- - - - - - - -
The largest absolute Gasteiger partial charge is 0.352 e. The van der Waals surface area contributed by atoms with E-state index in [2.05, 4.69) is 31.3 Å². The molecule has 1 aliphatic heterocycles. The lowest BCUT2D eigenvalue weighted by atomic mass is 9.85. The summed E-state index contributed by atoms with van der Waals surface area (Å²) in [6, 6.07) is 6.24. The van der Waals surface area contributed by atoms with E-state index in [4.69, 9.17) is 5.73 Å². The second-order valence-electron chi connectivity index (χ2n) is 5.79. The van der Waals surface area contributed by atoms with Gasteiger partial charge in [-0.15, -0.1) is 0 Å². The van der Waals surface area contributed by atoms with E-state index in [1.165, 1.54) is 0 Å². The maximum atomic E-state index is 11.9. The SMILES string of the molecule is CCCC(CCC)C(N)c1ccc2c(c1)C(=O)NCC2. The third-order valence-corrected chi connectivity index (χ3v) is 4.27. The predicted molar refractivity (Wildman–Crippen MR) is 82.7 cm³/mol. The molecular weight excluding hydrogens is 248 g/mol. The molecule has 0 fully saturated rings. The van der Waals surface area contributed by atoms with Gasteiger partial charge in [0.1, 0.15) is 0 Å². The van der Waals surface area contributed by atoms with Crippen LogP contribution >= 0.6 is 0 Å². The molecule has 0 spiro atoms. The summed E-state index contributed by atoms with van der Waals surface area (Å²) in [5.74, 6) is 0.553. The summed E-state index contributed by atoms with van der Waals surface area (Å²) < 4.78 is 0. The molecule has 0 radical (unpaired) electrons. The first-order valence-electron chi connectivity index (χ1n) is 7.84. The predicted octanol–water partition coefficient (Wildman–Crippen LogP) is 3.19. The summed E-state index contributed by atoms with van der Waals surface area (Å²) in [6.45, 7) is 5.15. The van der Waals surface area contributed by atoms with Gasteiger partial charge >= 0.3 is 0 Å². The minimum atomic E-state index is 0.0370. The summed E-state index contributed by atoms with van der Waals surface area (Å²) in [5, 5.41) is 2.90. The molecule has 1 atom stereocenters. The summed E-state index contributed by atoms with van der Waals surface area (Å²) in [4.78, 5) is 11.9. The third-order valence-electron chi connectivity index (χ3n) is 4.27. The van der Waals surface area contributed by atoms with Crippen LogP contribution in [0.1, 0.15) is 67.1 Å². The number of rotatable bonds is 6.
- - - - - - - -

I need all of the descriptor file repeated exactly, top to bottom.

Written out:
The largest absolute Gasteiger partial charge is 0.352 e. The van der Waals surface area contributed by atoms with E-state index in [2.05, 4.69) is 31.3 Å². The molecule has 1 aliphatic heterocycles. The lowest BCUT2D eigenvalue weighted by atomic mass is 9.85. The summed E-state index contributed by atoms with van der Waals surface area (Å²) in [6, 6.07) is 6.24. The van der Waals surface area contributed by atoms with E-state index in [4.69, 9.17) is 5.73 Å². The second-order valence-electron chi connectivity index (χ2n) is 5.79. The van der Waals surface area contributed by atoms with Gasteiger partial charge in [-0.15, -0.1) is 0 Å². The van der Waals surface area contributed by atoms with E-state index in [1.165, 1.54) is 0 Å². The maximum atomic E-state index is 11.9. The SMILES string of the molecule is CCCC(CCC)C(N)c1ccc2c(c1)C(=O)NCC2. The third-order valence-corrected chi connectivity index (χ3v) is 4.27. The predicted molar refractivity (Wildman–Crippen MR) is 82.7 cm³/mol. The molecular weight excluding hydrogens is 248 g/mol. The molecule has 0 fully saturated rings. The van der Waals surface area contributed by atoms with Gasteiger partial charge in [0.1, 0.15) is 0 Å². The van der Waals surface area contributed by atoms with Crippen LogP contribution >= 0.6 is 0 Å². The molecule has 0 spiro atoms. The summed E-state index contributed by atoms with van der Waals surface area (Å²) in [5.74, 6) is 0.553. The summed E-state index contributed by atoms with van der Waals surface area (Å²) < 4.78 is 0. The molecule has 0 radical (unpaired) electrons. The first-order valence-electron chi connectivity index (χ1n) is 7.84. The predicted octanol–water partition coefficient (Wildman–Crippen LogP) is 3.19. The summed E-state index contributed by atoms with van der Waals surface area (Å²) in [6.45, 7) is 5.15. The van der Waals surface area contributed by atoms with Gasteiger partial charge >= 0.3 is 0 Å². The minimum atomic E-state index is 0.0370. The summed E-state index contributed by atoms with van der Waals surface area (Å²) in [5, 5.41) is 2.90. The molecule has 1 atom stereocenters. The summed E-state index contributed by atoms with van der Waals surface area (Å²) in [4.78, 5) is 11.9. The third-order valence-electron chi connectivity index (χ3n) is 4.27. The van der Waals surface area contributed by atoms with Crippen LogP contribution in [0.1, 0.15) is 67.1 Å². The number of rotatable bonds is 6.